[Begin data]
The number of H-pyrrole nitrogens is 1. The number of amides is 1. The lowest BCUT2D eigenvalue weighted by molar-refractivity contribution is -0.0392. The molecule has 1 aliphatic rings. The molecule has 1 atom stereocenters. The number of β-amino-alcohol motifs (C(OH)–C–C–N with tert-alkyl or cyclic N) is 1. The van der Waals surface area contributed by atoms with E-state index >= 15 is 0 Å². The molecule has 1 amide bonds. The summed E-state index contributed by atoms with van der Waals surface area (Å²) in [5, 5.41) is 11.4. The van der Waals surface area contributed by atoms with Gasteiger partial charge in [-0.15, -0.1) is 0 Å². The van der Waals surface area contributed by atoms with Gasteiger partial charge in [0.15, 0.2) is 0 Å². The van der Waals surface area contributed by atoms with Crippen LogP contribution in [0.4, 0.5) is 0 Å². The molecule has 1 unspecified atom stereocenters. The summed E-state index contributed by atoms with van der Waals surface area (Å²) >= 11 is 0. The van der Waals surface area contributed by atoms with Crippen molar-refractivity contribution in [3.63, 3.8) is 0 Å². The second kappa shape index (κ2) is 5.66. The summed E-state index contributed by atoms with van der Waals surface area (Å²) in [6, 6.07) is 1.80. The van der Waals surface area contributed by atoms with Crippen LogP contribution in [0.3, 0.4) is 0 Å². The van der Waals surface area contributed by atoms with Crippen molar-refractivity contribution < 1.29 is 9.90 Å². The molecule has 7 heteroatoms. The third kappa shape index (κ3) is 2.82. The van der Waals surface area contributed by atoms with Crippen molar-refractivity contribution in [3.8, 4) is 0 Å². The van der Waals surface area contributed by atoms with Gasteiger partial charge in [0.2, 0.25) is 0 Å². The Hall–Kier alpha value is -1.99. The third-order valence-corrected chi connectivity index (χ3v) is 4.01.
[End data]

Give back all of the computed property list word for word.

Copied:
The number of H-pyrrole nitrogens is 1. The number of amides is 1. The lowest BCUT2D eigenvalue weighted by molar-refractivity contribution is -0.0392. The molecule has 1 aliphatic rings. The molecule has 1 atom stereocenters. The number of β-amino-alcohol motifs (C(OH)–C–C–N with tert-alkyl or cyclic N) is 1. The van der Waals surface area contributed by atoms with E-state index >= 15 is 0 Å². The molecule has 1 amide bonds. The summed E-state index contributed by atoms with van der Waals surface area (Å²) in [5, 5.41) is 11.4. The van der Waals surface area contributed by atoms with Gasteiger partial charge in [-0.15, -0.1) is 0 Å². The van der Waals surface area contributed by atoms with Gasteiger partial charge in [0.15, 0.2) is 0 Å². The van der Waals surface area contributed by atoms with Crippen LogP contribution in [0.4, 0.5) is 0 Å². The molecule has 1 unspecified atom stereocenters. The summed E-state index contributed by atoms with van der Waals surface area (Å²) >= 11 is 0. The van der Waals surface area contributed by atoms with Crippen molar-refractivity contribution in [3.63, 3.8) is 0 Å². The second kappa shape index (κ2) is 5.66. The summed E-state index contributed by atoms with van der Waals surface area (Å²) in [6, 6.07) is 1.80. The van der Waals surface area contributed by atoms with Crippen LogP contribution in [0.3, 0.4) is 0 Å². The van der Waals surface area contributed by atoms with Crippen molar-refractivity contribution < 1.29 is 9.90 Å². The molecule has 7 heteroatoms. The third kappa shape index (κ3) is 2.82. The van der Waals surface area contributed by atoms with Crippen molar-refractivity contribution in [3.8, 4) is 0 Å². The van der Waals surface area contributed by atoms with Gasteiger partial charge in [0.2, 0.25) is 0 Å². The Hall–Kier alpha value is -1.99. The third-order valence-corrected chi connectivity index (χ3v) is 4.01.